Skip to main navigation Skip to main content Skip to footer For Medicare For Providers For Brokers For Employers Español For Individuals & Families: For Individuals & Families Medical Dental Other Supplemental Explore coverage through work How to Buy Health Insurance Types of Dental Insurance Open Enrollment vs. Special Enrollment See all topics Shop for Medicare plans Member Guide Find a Doctor Log in to myCigna
Home Knowledge Center Wellness Library Diabetes: Dealing With Low Blood Sugar From Insulin

Diabetes: Dealing With Low Blood Sugar From Insulin

Overview

Low blood sugar (hypoglycemia) occurs in people with diabetes when the sugar (glucose) level in the blood drops below what the body needs to function normally.

  • If your blood sugar drops below 70 milligrams per deciliter (mg/dL), you may have symptoms, such as feeling tired, weak, or shaky.
  • If your blood sugar drops very low (usually below 20 mg/dL) and you do not get help, you could become confused or drowsy or even lose consciousness and possibly die. If you are pregnant, your baby could be harmed.
  • Low blood sugar can develop if you take too much insulin, do not eat enough food or skip meals, exercise without eating enough, or drink too much alcohol (especially on an empty stomach).
  • You can usually treat mild—and sometimes moderate—low blood sugar by eating something that contains sugar.
  • You should teach your friends and coworkers what to do if your blood sugar is very low.
How to deal with low blood sugar emergencies

How to deal with low blood sugar emergencies

Here are some ways you can manage low blood sugar.

Be prepared

Always be prepared for the possibility of having a low blood sugar level.

  • Keep some quick-sugar foods with you at all times. If you are at home, you will probably already have something close at hand that contains sugar, such as table sugar or fruit juice. Carry some hard candy or glucose tablets with you when you are away from home. Quick-sugar foods are foods you need to eat to raise your blood sugar.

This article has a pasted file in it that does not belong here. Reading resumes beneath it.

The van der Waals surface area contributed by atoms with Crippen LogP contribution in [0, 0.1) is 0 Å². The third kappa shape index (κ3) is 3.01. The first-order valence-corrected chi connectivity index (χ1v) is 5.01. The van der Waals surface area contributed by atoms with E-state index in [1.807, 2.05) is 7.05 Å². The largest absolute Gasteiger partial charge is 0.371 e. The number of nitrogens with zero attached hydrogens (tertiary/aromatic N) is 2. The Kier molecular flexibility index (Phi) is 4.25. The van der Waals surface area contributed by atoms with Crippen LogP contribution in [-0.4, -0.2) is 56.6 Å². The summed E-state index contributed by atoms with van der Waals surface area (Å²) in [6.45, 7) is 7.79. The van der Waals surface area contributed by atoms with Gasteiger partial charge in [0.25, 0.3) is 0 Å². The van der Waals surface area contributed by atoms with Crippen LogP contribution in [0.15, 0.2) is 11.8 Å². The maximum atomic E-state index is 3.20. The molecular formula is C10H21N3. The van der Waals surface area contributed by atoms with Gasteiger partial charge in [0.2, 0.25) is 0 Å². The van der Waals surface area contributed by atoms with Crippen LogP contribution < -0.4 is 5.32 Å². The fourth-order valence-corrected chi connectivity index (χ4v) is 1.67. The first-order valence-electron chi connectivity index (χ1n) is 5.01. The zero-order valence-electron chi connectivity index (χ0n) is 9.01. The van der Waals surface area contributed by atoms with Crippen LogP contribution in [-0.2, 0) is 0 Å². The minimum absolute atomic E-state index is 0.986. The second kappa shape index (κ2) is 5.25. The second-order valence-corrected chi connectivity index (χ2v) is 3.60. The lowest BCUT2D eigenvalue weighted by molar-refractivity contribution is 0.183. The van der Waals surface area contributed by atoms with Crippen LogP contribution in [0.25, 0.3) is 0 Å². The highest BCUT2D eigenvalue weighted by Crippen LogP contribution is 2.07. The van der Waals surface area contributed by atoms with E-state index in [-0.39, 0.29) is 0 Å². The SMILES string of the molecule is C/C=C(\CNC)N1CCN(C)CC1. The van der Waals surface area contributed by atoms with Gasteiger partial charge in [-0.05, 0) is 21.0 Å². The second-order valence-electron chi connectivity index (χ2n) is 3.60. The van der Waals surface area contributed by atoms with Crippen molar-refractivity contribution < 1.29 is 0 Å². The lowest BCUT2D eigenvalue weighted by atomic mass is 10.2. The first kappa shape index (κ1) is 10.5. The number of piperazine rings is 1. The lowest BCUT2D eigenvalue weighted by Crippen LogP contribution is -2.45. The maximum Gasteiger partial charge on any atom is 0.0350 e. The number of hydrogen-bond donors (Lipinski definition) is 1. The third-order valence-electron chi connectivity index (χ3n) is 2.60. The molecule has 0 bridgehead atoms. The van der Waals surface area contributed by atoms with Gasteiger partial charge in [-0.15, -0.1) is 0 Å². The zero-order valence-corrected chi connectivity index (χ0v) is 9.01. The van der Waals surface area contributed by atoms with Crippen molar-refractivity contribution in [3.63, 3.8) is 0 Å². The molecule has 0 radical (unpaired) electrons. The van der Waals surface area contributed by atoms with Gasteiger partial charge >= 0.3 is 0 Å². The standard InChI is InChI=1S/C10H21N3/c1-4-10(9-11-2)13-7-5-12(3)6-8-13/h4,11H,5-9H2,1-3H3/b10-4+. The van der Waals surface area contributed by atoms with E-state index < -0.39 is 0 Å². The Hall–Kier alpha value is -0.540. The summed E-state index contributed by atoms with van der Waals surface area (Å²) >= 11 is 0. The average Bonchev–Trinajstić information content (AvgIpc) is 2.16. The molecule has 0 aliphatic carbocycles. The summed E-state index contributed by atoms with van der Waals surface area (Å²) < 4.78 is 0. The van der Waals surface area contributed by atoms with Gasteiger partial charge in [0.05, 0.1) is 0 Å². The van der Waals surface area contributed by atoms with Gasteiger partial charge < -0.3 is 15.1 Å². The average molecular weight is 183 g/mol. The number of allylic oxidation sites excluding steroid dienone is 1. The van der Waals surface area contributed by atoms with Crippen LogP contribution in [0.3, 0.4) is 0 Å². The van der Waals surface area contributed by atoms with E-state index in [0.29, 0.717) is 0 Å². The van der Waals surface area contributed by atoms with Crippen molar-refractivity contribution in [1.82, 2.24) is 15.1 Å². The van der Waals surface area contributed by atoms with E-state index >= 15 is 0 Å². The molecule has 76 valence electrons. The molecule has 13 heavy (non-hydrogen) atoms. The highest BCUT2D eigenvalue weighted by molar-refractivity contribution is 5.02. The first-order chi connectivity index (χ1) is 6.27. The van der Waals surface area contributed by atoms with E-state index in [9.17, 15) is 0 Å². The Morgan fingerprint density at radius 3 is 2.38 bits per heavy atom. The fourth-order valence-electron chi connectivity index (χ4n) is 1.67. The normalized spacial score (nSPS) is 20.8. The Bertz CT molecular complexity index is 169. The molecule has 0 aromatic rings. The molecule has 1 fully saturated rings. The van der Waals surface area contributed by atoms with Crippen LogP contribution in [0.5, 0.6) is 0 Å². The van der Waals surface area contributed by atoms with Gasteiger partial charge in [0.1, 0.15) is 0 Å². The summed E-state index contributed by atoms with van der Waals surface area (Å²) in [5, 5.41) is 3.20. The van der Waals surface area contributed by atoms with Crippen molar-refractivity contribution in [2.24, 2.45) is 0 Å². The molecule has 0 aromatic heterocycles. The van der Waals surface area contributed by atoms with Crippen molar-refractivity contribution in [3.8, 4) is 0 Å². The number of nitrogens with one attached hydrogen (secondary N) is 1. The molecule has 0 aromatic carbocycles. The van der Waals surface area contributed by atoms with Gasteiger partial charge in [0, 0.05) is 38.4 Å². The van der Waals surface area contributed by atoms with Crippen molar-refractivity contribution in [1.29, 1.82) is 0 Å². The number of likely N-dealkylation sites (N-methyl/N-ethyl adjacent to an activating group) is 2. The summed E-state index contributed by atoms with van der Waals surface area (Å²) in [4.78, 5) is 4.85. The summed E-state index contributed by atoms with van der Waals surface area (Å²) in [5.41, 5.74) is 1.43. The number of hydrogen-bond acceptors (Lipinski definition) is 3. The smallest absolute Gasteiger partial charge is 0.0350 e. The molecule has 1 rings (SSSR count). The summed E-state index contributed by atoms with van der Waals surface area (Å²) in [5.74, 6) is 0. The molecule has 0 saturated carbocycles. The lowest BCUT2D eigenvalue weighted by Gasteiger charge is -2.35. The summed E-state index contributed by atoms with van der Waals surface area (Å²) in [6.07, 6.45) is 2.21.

• Know the symptoms of low blood sugar, such as sweating, blurred vision, and confusion. Post a list of the symptoms where you will see it often, and carry a copy in your wallet or purse. Add any symptoms you have noticed that may not be on the list. Be sure that your partner (and others) knows your early symptoms, including the signs of low blood sugar at night.
  • Wear medical identification. Always wear medical identification, such as a medical alert bracelet, to let people know that you have diabetes. In case your blood sugar drops very low and you need help, people will know that you have diabetes and will get help for you if necessary.
  • Keep glucagon on hand. If you become unconscious when your blood sugar is very low, someone may need to give you a shot of glucagon to raise your blood sugar. Be sure someone knows how to give you the shot. Have the person practice by giving you your insulin shot once or twice a month. This will help the person be confident if he or she has to give you a shot of glucagon in an emergency. Keep the instructions for how to give glucagon with the medicine. Also, check the expiration date on your glucagon. Most kits need to be replaced every 6 months.
  • Teach others (at work and at home) how to check your blood sugar in case you cannot check it yourself. Have instructions for how to use your blood sugar (glucose) meter to check your blood sugar with the meter so the person can review the instructions.
  • Teach other people (at work and at home) what to do in case your blood sugar becomes very low. Post information on emergency care for low blood sugar in a convenient place at home and at work. Go over with others the steps they need to take when your blood sugar is very low.
  • Take precautions when you are driving and do not drive if your blood sugar is below 70 milligrams per deciliter (mg/dL).

Treat low blood sugar early